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Preface: I know how to solve the problem. I want to know why it arises. Please read the question from top to bottom.

As we all (should) know, adding event handlers can cause memory leaks in C#. See Why and How to avoid Event Handler memory leaks?

On the other hand, objects often have similar or connected life cycles and deregistering event handlers is not necessary. Consider this example:

using System;

public class A
{
    private readonly B b;

    public A(B b)
    {
        this.b = b;
        b.BEvent += b_BEvent;
    }

    private void b_BEvent(object sender, EventArgs e)
    {
        // NoOp
    }

    public event EventHandler AEvent;
}

public class B
{
    private readonly A a;

    public B()
    {
        a = new A(this);
        a.AEvent += a_AEvent;
    }

    private void a_AEvent(object sender, EventArgs e)
    {
        // NoOp
    }

    public event EventHandler BEvent;
}

internal class Program
{
    private static void Main(string[] args)
    {
        B b = new B();

        WeakReference weakReference = new WeakReference(b);
        b = null;
        GC.Collect();
        GC.WaitForPendingFinalizers();

        bool stillAlive = weakReference.IsAlive; // == false
    }
}

A and B reference each other implicitly via events, yet the GC can delete them (because it's not using reference counting, but mark-and-sweep).

But now consider this similar example:

using System;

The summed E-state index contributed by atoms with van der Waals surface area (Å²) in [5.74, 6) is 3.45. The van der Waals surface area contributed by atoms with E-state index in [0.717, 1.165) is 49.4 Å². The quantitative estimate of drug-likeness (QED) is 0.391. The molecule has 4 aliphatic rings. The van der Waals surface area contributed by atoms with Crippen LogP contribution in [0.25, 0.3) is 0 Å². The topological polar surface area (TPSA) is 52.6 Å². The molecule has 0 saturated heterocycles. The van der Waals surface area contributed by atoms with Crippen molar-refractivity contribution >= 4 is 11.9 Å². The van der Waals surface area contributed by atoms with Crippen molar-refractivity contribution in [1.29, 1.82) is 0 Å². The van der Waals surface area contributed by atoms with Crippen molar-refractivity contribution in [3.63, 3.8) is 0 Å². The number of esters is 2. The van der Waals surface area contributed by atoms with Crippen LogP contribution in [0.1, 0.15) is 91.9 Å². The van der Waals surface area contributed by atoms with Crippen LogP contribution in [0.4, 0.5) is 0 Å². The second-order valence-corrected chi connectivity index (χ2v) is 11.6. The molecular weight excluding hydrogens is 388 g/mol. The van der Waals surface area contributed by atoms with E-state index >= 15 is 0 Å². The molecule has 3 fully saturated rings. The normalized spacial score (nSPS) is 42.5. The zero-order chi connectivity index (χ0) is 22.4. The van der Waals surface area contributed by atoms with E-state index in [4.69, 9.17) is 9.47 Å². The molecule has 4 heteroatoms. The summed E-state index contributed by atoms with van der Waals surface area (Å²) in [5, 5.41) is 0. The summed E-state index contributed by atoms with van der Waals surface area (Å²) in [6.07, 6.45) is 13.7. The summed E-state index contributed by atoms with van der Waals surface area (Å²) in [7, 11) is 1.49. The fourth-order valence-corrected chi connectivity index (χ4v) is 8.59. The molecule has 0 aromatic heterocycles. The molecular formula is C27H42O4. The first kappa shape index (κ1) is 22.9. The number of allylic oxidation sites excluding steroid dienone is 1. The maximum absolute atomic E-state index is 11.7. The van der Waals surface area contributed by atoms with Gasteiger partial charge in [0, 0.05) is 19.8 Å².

using System.Timers;

public class C
{
    private readonly Timer timer;

    public C()
    {
        timer = new Timer(1000);
        timer.Elapsed += timer_Elapsed;
        timer.Start(); // (*)
    }

    private void timer_Elapsed(object sender, ElapsedEventArgs e)
    {
        // NoOp
    }
}

internal class Program
{
    private static void Main(string[] args)
    {
        C c = new C();

        WeakReference weakReference = new WeakReference(c);
        c = null;
        GC.Collect();
        GC.WaitForPendingFinalizers();
        bool stillAlive = weakReference.IsAlive; // == true !
    }
}

Why can the GC not delete the C object? Why does the Timer keep the object alive? Is the timer kept alive by some "hidden" reference of the timer mechanics (e.g. a static reference)?

(*) NB: If the timer is only created, not started, the issue does not occur. If it's started and later stopped, but the event handler is not deregistered, the issue persists.

share|improve this question
    
I ran into this issue too, my solution was to stop the timer when it is no longer needed, then your C class will get garbage collected. –  lahsrah Jan 8 '13 at 13:40
    
i literally just stopped reading a topic from another language where a timer was keeping an object alive on an iPad, they simply made sure to dispose of the timer when they were done with it and it released the objects for disposal too. –  RhysW Jan 8 '13 at 13:44
    
It is worth noting that it has nothing to do with class C's reference to the timer, try removing the field and just use a local variable for timer. –  weston Jan 8 '13 at 14:07

5 Answers 5

up vote 2 down vote accepted

The timer logic relies on an OS functionality. It is actually the OS that fires the event. OS in turn uses CPU interrupts to implement that.